An ATM in Kiev that kept dispensing wads of cash at random ended up exposing a massive criminal scheme to rob millions of dollars from banks across the world.
That's according to The New York Times, which published an advance copy of a report from security firm Kaspersky Labs Saturday. The report claims hackers infiltrated more than 100 banks across at least 30 nations and made off with an estimated $300 million — though possibly as much as three times that amount.
The full details of the attack won't be available until Kaspersky publishes the full report Monday, but here's what we do know from The Times story.
The attack began in late 2013, when the culprits sent tainted emails to hundreds of employees at different banks. Opening the email would download a malware program called Carbanak.
Once inside a bank's system, Carbanak would latch onto an administrator's computer and download a "remote access tool," or RAT. The malware allowed hackers to log keystrokes, take screenshots and even take over an infected computer.
Kaspersky analyst Sergey Golovanov told The Times, hackers then spent months learning the bank's procedures and protocols. "The goal was to mimic their activities. ... That way, everything would look like a normal, everyday transaction."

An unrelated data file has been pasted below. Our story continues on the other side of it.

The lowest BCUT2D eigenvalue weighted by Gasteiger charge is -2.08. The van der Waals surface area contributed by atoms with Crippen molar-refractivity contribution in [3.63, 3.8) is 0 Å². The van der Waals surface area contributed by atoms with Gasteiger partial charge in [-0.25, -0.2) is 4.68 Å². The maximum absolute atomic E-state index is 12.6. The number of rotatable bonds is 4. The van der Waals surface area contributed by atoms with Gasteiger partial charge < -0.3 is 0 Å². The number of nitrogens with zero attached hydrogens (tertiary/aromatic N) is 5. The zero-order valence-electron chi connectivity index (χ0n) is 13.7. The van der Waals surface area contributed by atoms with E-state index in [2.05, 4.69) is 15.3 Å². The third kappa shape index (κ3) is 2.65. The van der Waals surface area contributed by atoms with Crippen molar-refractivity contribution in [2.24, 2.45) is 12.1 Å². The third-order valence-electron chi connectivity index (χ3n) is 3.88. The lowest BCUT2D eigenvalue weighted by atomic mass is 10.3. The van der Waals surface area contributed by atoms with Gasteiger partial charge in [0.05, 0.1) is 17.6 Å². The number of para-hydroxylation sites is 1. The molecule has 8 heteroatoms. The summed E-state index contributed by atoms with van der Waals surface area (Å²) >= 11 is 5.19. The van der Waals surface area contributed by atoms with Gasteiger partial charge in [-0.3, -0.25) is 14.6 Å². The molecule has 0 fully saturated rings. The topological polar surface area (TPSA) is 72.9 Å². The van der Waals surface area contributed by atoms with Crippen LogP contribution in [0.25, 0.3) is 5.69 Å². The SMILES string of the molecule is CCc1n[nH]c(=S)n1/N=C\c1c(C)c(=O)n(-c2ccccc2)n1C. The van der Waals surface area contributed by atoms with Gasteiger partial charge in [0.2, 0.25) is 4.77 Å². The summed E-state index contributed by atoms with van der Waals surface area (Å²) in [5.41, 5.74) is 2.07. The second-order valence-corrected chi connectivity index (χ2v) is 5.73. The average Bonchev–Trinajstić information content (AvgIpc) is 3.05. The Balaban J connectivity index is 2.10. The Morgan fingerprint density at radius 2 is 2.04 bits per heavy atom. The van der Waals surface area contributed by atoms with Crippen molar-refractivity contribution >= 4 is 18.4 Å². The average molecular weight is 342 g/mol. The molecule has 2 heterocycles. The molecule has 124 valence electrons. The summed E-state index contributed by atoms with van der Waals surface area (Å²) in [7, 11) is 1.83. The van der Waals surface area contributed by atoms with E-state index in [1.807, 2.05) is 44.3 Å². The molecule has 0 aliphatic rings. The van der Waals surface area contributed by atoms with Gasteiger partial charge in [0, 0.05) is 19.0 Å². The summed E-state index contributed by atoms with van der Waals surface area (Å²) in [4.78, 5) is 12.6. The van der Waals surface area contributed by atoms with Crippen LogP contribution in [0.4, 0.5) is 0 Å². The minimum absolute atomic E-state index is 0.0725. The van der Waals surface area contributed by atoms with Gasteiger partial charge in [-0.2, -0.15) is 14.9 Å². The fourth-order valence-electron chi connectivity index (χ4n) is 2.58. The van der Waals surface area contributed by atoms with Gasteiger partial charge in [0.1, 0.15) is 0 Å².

The payoff came over a period of two to four months, when the hackers would use their knowledge of a bank's inner workings to manipulate account balances and transfer money to dummy accounts or ATMs, all without the target bank suspecting a thing.
So far, none of the banks affected by the hack have stepped forward, and thanks to nondisclosure agreements signed by Kaspersky, we don't know which institutions were hit or how many people were affected.
That's something the White House would like to change. During his recent cybersecurity summit, President Obama said companies should be required to disclose any financial breach they suffer.
The Times notes both the White House and the FBI are aware of the attack, and Interpol is conducting an investigation into the breach.
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